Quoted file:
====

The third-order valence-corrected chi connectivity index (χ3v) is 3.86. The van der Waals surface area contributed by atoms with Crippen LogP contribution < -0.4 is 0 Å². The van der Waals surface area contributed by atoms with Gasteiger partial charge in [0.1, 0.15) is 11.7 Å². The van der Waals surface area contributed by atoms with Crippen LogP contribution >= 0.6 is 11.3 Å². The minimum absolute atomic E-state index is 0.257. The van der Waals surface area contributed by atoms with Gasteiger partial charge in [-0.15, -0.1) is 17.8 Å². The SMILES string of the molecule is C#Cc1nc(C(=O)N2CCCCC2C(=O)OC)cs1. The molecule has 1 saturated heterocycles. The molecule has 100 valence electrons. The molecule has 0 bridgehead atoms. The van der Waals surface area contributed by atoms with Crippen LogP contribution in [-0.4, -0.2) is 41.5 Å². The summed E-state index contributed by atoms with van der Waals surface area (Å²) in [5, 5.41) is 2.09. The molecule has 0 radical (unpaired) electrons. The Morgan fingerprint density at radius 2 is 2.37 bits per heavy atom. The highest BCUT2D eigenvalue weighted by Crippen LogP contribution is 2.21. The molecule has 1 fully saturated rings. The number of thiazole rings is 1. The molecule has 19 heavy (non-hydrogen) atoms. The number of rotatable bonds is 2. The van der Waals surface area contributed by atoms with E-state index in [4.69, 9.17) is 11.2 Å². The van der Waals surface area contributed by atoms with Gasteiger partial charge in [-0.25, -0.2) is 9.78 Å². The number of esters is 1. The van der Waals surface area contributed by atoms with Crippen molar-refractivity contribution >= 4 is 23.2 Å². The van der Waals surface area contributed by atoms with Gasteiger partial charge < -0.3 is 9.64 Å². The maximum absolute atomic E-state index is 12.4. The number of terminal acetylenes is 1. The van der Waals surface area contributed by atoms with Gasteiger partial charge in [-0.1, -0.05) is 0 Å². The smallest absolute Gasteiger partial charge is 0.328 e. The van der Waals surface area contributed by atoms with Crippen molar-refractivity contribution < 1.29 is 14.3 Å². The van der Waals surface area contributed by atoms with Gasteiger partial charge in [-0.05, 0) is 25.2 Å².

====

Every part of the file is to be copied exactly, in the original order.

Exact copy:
The third-order valence-corrected chi connectivity index (χ3v) is 3.86. The van der Waals surface area contributed by atoms with Crippen LogP contribution < -0.4 is 0 Å². The van der Waals surface area contributed by atoms with Gasteiger partial charge in [0.1, 0.15) is 11.7 Å². The van der Waals surface area contributed by atoms with Crippen LogP contribution >= 0.6 is 11.3 Å². The minimum absolute atomic E-state index is 0.257. The van der Waals surface area contributed by atoms with Gasteiger partial charge in [-0.15, -0.1) is 17.8 Å². The SMILES string of the molecule is C#Cc1nc(C(=O)N2CCCCC2C(=O)OC)cs1. The molecule has 1 saturated heterocycles. The molecule has 100 valence electrons. The molecule has 0 bridgehead atoms. The van der Waals surface area contributed by atoms with Crippen LogP contribution in [-0.4, -0.2) is 41.5 Å². The summed E-state index contributed by atoms with van der Waals surface area (Å²) in [5, 5.41) is 2.09. The molecule has 0 radical (unpaired) electrons. The Morgan fingerprint density at radius 2 is 2.37 bits per heavy atom. The highest BCUT2D eigenvalue weighted by Crippen LogP contribution is 2.21. The molecule has 1 fully saturated rings. The number of thiazole rings is 1. The molecule has 19 heavy (non-hydrogen) atoms. The number of rotatable bonds is 2. The van der Waals surface area contributed by atoms with E-state index in [4.69, 9.17) is 11.2 Å². The van der Waals surface area contributed by atoms with Gasteiger partial charge in [-0.25, -0.2) is 9.78 Å². The number of esters is 1. The van der Waals surface area contributed by atoms with Crippen molar-refractivity contribution >= 4 is 23.2 Å². The van der Waals surface area contributed by atoms with Gasteiger partial charge < -0.3 is 9.64 Å². The maximum absolute atomic E-state index is 12.4. The number of terminal acetylenes is 1. The van der Waals surface area contributed by atoms with Gasteiger partial charge in [-0.1, -0.05) is 0 Å². The smallest absolute Gasteiger partial charge is 0.328 e. The van der Waals surface area contributed by atoms with Crippen molar-refractivity contribution < 1.29 is 14.3 Å². The van der Waals surface area contributed by atoms with Gasteiger partial charge in [-0.05, 0) is 25.2 Å².